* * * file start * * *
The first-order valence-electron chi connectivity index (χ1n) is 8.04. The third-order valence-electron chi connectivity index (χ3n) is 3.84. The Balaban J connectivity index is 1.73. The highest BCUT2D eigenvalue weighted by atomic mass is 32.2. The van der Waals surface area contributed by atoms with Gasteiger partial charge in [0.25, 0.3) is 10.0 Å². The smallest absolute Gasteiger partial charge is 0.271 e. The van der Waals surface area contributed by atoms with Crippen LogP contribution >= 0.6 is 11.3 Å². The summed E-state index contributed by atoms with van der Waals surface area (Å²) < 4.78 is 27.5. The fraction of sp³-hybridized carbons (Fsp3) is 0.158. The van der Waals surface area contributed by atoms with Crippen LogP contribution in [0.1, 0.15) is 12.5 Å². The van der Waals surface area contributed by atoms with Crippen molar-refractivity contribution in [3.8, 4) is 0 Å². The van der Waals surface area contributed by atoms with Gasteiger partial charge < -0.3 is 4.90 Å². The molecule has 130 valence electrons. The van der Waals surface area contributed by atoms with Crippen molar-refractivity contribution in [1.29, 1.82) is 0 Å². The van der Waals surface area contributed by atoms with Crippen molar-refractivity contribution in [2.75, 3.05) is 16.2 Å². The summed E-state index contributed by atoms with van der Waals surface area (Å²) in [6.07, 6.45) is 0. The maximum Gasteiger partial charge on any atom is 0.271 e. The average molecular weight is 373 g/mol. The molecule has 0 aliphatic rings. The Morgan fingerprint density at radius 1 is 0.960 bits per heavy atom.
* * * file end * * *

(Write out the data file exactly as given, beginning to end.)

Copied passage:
The first-order valence-electron chi connectivity index (χ1n) is 8.04. The third-order valence-electron chi connectivity index (χ3n) is 3.84. The Balaban J connectivity index is 1.73. The highest BCUT2D eigenvalue weighted by atomic mass is 32.2. The van der Waals surface area contributed by atoms with Gasteiger partial charge in [0.25, 0.3) is 10.0 Å². The smallest absolute Gasteiger partial charge is 0.271 e. The van der Waals surface area contributed by atoms with Crippen LogP contribution >= 0.6 is 11.3 Å². The summed E-state index contributed by atoms with van der Waals surface area (Å²) < 4.78 is 27.5. The fraction of sp³-hybridized carbons (Fsp3) is 0.158. The van der Waals surface area contributed by atoms with Crippen LogP contribution in [0.1, 0.15) is 12.5 Å². The van der Waals surface area contributed by atoms with Crippen molar-refractivity contribution in [3.8, 4) is 0 Å². The van der Waals surface area contributed by atoms with Gasteiger partial charge < -0.3 is 4.90 Å². The molecule has 130 valence electrons. The van der Waals surface area contributed by atoms with Crippen molar-refractivity contribution in [1.29, 1.82) is 0 Å². The van der Waals surface area contributed by atoms with Crippen molar-refractivity contribution in [2.75, 3.05) is 16.2 Å². The summed E-state index contributed by atoms with van der Waals surface area (Å²) in [6.07, 6.45) is 0. The maximum Gasteiger partial charge on any atom is 0.271 e. The average molecular weight is 373 g/mol. The molecule has 0 aliphatic rings. The Morgan fingerprint density at radius 1 is 0.960 bits per heavy atom.